Public sector pay and pensions are why the deficit stays high
Why can’t the UK government get its deficit down? This question has been exercising commentators recently, in the light of the latest assessment from the Office for Budget Responsibility (OBR) that George Osborn will once again miss his target for the deficit in the 2014/15 financial year. Of course, the size of the deficit has fallen, from the £157 billion which Labour bequeathed in 2009/10 to £108 billion in 2013/14. But it does just not fall as much as either the OBR consistently predicts it will or the Chancellor would like it to. This limits the ability of the government to deliver tax cuts in advance of the election next year.
A common, and plausible, reason is that there has been a shift in how the economy operates. Output has recovered strongly, but earnings have not. The bargaining power of employers is stronger, many members of the workforce have a more flexible attitude to how much they work, so take home pay rises remain below inflation. As a result, the amount of tax flowing into the government’s coffers is not as much as would be expected on the basis of evidence from previous economic recoveries.
But the fundamental reason is that remuneration in the public sector remains too high. The recent strikes by Unite and other unions show that many people on the conventional Left seem to believe that the purpose of public expenditure is to boost the private consumption of those employed in the sector. The continued existence of annual increments in much of the public sector has no counterpart in the private sector. In the latter, pay increases have to be earned. In the former, for many workers they are automatic.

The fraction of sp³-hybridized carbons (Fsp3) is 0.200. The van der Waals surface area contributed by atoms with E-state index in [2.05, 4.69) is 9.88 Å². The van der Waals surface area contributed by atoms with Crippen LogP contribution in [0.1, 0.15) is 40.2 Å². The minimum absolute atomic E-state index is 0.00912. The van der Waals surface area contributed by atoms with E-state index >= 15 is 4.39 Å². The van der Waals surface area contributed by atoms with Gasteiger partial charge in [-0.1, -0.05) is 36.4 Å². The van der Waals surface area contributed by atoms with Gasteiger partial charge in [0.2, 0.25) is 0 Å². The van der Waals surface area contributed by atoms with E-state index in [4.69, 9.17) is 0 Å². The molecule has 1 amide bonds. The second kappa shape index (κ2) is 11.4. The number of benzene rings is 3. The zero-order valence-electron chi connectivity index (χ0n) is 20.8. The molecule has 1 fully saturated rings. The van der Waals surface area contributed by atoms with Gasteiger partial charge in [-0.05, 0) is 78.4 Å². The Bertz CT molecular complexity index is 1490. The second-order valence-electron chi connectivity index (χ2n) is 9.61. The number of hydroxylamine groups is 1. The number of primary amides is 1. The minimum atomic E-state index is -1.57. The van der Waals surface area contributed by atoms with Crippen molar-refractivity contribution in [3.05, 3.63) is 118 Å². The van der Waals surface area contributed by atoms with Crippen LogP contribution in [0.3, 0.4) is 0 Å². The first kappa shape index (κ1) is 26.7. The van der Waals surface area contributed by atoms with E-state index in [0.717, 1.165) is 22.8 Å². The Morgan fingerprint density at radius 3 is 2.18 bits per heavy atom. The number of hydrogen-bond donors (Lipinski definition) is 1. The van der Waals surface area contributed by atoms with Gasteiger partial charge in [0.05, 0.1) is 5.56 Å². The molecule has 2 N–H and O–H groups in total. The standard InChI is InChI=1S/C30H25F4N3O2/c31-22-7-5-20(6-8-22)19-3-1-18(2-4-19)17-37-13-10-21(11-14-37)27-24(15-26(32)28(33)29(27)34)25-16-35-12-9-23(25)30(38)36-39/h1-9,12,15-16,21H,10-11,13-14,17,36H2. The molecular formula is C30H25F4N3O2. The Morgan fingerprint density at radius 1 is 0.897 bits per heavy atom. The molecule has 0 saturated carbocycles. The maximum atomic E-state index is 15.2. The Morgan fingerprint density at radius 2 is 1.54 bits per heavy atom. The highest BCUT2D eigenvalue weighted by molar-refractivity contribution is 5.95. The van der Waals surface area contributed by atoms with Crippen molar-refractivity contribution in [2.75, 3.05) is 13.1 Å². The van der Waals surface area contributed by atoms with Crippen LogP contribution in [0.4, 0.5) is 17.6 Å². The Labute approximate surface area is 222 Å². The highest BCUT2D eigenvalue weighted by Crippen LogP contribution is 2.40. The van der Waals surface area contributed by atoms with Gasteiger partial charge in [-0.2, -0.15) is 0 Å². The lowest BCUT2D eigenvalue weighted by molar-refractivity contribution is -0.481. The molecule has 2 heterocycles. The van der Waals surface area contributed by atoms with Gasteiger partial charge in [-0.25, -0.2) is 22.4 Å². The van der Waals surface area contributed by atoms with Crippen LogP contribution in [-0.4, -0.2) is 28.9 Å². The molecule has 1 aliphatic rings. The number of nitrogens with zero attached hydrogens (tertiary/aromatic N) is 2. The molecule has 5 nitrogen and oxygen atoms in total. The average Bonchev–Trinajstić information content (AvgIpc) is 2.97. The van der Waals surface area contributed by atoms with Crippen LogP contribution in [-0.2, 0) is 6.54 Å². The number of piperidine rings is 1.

An argument which is used to justify the gap between pay in the public and private sectors is that the level of qualifications of public sector workers is on average higher. This is entirely spurious. What counts is not what goes into the production process of an organisation, but what comes out at the end. Countries in the former Soviet bloc, especially the East European satellites, had high levels of educational attainment. But the quality of much of what they produced was very low. The Trabant, for example, was a very popular car made in the old East Germany. But once trade with the West was opened, its value fell to essentially zero.
Gordon Brown started off well as Chancellor. He kept us out of the Euro and kept a grip on public spending. But he began to have delusions in the early 2000s that he had solved the problems of boom and bust and could do anything. Brown started to stuff money into the pockets of Labour’s core vote in the public sector. The result was that a structural deficit emerged in the UK’s public finances before the crisis of 2008 struck. Any Chancellor who is serious both about fairness and about eliminating the deficit needs to cut make serious reductions in public sector pay and pension entitlements.
As published in City AM on Tuesday 21st October